What this means for us as consumers and enterprises
It's not all doom and gloom, actually quite the opposite. We have already made huge strides in the past few years and crypto wallets are much better now than in the past. Many of the features we take for granted in traditional finance are starting to be ported across - Argent’s smart contract wallet allows for multi-signature accounts, account recovery and spending limits. Ledger recently revealed their Crypto Life Card enabling instant fiat conversions and the ability to use your crypto as collateral for fiat purchases. At the same time, growing adoption of ENS and QR codes have helped abstract away complex addresses. Consumers just need to be patient. I believe we will have our iPhone moment soon!
For wallet providers, the focus needs to be on simplicity, transparency, security and trust. We often bash Web2 businesses but we should be learning from them. We need to think deeply about consumer security and wallet visibility. Seed phrases don't feel like the end state solution and I’m not sure Argent’s Guardians (ala social recovery) are the answer either. In addition to this, current KYC / onboarding processes leave much to be desired. We need to consider how wallets can be adapted (or built) for B2B as well as B2C, and also understand the crucial elements users need in order to trust wallet providers with so much of their digital lives value. Mobile functionality needs to drastically improve, and multi-chain staking should be as easy as clicking a button. All of these things are imminently solvable and the opportunity is incredibly exciting - If we have already managed to onboard 200 million users with the current products, imagine the possibilities when we finally get it right.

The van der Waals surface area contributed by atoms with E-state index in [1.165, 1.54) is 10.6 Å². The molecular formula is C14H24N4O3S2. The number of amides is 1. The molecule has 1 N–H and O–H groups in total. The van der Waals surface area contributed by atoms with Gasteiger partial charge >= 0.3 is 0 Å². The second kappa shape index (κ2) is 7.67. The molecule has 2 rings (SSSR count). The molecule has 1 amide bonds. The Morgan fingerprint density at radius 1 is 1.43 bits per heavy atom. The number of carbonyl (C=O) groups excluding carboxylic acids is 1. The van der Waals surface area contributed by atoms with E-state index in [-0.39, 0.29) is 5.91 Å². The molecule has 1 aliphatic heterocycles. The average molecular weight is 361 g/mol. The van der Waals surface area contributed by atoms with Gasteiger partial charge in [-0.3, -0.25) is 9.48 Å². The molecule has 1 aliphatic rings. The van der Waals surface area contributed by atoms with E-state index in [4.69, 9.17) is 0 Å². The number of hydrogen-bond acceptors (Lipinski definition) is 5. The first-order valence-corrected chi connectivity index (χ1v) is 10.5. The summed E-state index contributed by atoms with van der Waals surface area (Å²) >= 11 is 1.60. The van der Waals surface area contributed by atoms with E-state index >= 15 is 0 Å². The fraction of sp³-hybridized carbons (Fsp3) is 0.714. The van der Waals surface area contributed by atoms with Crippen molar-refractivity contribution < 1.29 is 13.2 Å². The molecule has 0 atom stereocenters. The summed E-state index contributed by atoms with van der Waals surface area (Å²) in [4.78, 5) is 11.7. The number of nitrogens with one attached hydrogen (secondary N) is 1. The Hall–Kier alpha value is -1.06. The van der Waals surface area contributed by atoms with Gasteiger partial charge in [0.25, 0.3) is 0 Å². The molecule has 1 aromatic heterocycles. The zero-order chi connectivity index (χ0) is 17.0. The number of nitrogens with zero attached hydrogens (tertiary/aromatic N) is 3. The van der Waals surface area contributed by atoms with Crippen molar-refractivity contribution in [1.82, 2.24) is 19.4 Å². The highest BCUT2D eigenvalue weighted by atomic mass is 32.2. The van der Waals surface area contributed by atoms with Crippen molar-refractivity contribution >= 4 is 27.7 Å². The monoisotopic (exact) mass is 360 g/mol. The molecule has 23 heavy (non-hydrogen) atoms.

Written by Joseph Pizzolato (JPizzolato.eth)
Thanks for reading The Red Pill 💊! If you enjoyed it, follow the 🐇…
For any Web3 entrepreneurs reading this who are looking for funding, or just want to chat, you can find me on Twitter @JPizzolat0 or via email Joseph@felixcap.com - please do reach out!